When depressed people stay in bed and say they can’t get up, is it “all in their head”? Well, yes, it is in their heads, but not just in their heads. Depression, anxiety, and addiction are Neuro-biological conditions that affect the brain. And, since the brain controls our entire organism the pain of depression shows up in our entire body. The part of the brain that produces motivation and energy shut down. A state of inability to feel hope, or pleasure sets in like a dark cloud. It drains your body of energy. You feel nothing, except waves of muscle pain, exhaustion, and agitation, all at the same time. When a person is overcome with panic from anxiety, it accelerates the heartbeat and cuts off our breath, and it runs through the body like electricity.
When you suffer from addiction the cravings that addiction triggers take over the body, it narrows the vision, makes the stomach turn, triggers waves of unbearable anxiety, feels like you have the flu, multiplied x 10, and creates a feeling of unbearable hunger, and thirst. And, desperation for relief that would come with a drug. They are all very physical. This means that if you want to help a person who is dealing with depression, anxiety, or addiction, please don’t tell them that it’s all in their head. To do so is like telling someone that had a brain stroke that their resulting lack of speech or paralysis is all in their head. It dismisses their suffering and promotes anger, loneliness, and even more hopelessness. It is not helpful.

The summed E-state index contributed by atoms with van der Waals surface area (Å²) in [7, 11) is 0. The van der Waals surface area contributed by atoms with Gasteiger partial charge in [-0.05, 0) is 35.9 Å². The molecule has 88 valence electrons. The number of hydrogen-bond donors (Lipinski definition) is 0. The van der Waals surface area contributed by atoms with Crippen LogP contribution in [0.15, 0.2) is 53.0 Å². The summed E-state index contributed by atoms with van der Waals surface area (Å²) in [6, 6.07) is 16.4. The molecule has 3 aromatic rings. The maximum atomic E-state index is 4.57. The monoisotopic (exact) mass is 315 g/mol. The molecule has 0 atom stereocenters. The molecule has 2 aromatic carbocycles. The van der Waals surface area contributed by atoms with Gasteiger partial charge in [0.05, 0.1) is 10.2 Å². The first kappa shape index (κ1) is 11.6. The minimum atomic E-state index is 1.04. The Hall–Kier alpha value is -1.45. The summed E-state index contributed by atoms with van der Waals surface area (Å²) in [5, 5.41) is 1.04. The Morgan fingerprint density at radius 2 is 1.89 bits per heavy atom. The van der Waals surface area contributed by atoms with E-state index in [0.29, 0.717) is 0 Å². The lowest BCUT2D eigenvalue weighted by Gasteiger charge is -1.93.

So what is helpful?
Ask them how they are. Listen to the answer. Don’t tell them what to do. Let them know you care. Say that you don’t know how they feel inside (unless you live with depression, anxiety, and addiction). But, you can see the suffering it causes for them. And, you want to learn how to help them. You have no idea what a gift that would be. And the relief it would bring.
Yes, the problem is in our heads, our bodies, our losses, and the destruction that it creates in our world. It’s in our heads, and everywhere else.